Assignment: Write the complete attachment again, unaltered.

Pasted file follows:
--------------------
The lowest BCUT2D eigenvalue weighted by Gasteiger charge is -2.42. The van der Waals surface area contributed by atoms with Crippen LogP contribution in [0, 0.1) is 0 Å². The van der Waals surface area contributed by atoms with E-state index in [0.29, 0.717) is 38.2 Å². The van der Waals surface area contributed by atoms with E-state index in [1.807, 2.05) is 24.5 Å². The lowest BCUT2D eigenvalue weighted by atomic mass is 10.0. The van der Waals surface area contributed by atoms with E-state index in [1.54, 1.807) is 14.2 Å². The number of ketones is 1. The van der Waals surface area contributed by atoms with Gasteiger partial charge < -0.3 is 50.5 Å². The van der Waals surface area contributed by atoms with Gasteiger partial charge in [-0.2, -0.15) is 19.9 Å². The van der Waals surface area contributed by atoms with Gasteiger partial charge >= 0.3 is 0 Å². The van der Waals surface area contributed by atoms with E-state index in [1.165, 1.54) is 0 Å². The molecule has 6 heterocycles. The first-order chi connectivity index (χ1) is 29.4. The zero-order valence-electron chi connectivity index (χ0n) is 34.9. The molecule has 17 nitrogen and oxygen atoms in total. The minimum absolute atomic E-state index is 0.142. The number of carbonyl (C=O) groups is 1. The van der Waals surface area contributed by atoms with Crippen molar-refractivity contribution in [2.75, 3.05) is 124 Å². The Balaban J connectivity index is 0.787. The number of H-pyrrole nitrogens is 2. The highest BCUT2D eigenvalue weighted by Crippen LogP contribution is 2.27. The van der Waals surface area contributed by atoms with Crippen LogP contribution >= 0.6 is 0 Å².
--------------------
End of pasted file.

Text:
The lowest BCUT2D eigenvalue weighted by Gasteiger charge is -2.42. The van der Waals surface area contributed by atoms with Crippen LogP contribution in [0, 0.1) is 0 Å². The van der Waals surface area contributed by atoms with E-state index in [0.29, 0.717) is 38.2 Å². The van der Waals surface area contributed by atoms with E-state index in [1.807, 2.05) is 24.5 Å². The lowest BCUT2D eigenvalue weighted by atomic mass is 10.0. The van der Waals surface area contributed by atoms with E-state index in [1.54, 1.807) is 14.2 Å². The number of ketones is 1. The van der Waals surface area contributed by atoms with Gasteiger partial charge < -0.3 is 50.5 Å². The van der Waals surface area contributed by atoms with Gasteiger partial charge in [-0.2, -0.15) is 19.9 Å². The van der Waals surface area contributed by atoms with Gasteiger partial charge >= 0.3 is 0 Å². The van der Waals surface area contributed by atoms with E-state index in [1.165, 1.54) is 0 Å². The molecule has 6 heterocycles. The first-order chi connectivity index (χ1) is 29.4. The zero-order valence-electron chi connectivity index (χ0n) is 34.9. The molecule has 17 nitrogen and oxygen atoms in total. The minimum absolute atomic E-state index is 0.142. The number of carbonyl (C=O) groups is 1. The van der Waals surface area contributed by atoms with Crippen molar-refractivity contribution in [2.75, 3.05) is 124 Å². The Balaban J connectivity index is 0.787. The number of H-pyrrole nitrogens is 2. The highest BCUT2D eigenvalue weighted by Crippen LogP contribution is 2.27. The van der Waals surface area contributed by atoms with Crippen LogP contribution >= 0.6 is 0 Å².